Countries engaged in spying operations from their own embassies are expected, under the Vienna Convention on Diplomatic Relations, to respect the domestic laws of countries where they are working or international law. It is abundantly clear from Snowden’s disclosures that the US and the countries, which make up the “Five Eyes” intend to respect neither when trying to collect everything it can from a targeted government.

Fortunately, US intelligence leaders do not have to worry about Merkel pushing back against the US too hard. She does not want what has been exposed to jeopardize a “trans-Atlantic alliance” viewed as critically important. She seems willing to settle for a slight acknowledgment of what was being done against Germany and a pledge to no longer specifically target her communications while she is in power.

But it is known now that the US used its embassy in Berlin for spying. Der Spiegel reported in October that a “special unit of the CIA and NSA” has monitored cellphone communications “in the government quarter.” The teams have worked undercover as “diplomats” and enjoyed “special privileges.” They engaged in illegal wiretapping. And they recognized that if operations like this in any country were discovered “serious harm to relations between the United States and the foreign government” could be caused.

Listening posts have been active in 80 locations around the world, 19 of which are in Europe, including Paris, Madrid, Rome, Prague and Geneva. Two have been operational in Germany. In addition to Berlin, the consulate in Frankfurt has been used by the US for spying.

The political question for Germans appears to be, how much US spying will they be willing to permit? If they cannot get a “no spying” agreement with meaningful commitments from the US, it is a virtual certainty the spying will continue as it was before it was exposed. Spies will just be going to greater lengths to keep what they do secret.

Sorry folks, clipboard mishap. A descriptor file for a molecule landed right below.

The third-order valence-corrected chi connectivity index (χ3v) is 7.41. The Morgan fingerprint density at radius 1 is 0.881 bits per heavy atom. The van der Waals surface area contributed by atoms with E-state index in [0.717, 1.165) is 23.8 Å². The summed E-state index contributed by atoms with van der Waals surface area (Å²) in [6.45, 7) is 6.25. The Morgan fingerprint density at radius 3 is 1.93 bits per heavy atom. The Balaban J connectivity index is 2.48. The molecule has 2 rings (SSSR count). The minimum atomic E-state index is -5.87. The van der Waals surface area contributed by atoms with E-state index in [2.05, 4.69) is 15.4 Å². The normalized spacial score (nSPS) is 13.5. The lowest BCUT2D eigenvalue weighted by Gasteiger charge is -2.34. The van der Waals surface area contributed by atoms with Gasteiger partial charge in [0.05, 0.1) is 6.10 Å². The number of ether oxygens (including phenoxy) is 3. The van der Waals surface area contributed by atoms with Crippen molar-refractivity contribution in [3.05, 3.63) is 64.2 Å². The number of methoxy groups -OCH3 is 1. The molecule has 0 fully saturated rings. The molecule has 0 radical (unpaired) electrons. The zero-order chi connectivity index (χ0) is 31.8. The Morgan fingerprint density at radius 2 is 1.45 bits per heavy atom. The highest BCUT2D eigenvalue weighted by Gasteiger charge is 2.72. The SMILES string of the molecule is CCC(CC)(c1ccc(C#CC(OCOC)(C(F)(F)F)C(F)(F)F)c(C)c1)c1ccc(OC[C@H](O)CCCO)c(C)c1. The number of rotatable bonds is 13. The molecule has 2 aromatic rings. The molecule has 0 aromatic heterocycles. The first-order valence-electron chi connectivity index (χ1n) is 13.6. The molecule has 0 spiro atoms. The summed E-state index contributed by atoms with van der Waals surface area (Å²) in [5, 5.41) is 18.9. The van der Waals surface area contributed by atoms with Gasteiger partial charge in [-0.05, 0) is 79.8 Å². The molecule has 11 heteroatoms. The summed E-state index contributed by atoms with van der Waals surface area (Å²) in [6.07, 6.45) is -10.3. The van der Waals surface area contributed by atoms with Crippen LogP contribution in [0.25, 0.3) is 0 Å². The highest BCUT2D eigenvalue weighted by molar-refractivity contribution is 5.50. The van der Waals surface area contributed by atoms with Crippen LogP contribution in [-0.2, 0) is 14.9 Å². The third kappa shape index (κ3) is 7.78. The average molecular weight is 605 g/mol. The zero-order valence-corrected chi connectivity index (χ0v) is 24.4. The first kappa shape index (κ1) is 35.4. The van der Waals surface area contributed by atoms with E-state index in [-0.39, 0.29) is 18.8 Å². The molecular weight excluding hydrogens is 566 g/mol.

The NSA thinks one way it can persuade Germany to back down is to give them an indication of all the revelations on spying on Germany. Alexander wants to give the government a “Germany package” with material that might be released in the next months.

Such a “package” delivery would be significant, especially if the material inside is the product of guessing what Snowden may have taken. The agency could be revealing operations to Germany, which were not mentioned in any documents taken by Snowden (an added plus for Snowden’s whistleblowing when you think about it, even if the public never finds out about what the NSA admitted to doing).

The security apparatus of Germany seems to want to be in on the operations of the US surveillance state that is spying on all areas of the globe like Australia, Canada, New Zealand or the United Kingdom. That it is hesitant to embrace this eagerness is revealing. It suggests Germany as a power is viewed as some kind of a wild card, possibly even a threat to US superpower.

The threat could stem from it being a foremost economic power in Europe. Being able to collect intelligence on economic decisions may be a priority. It might be viewed as necessary to engage in illegal surveillance to preserve America’s dominance in the world.

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Kevin Gosztola

Kevin Gosztola

Kevin Gosztola is managing editor of Shadowproof. He also produces and co-hosts the weekly podcast, "Unauthorized Disclosure."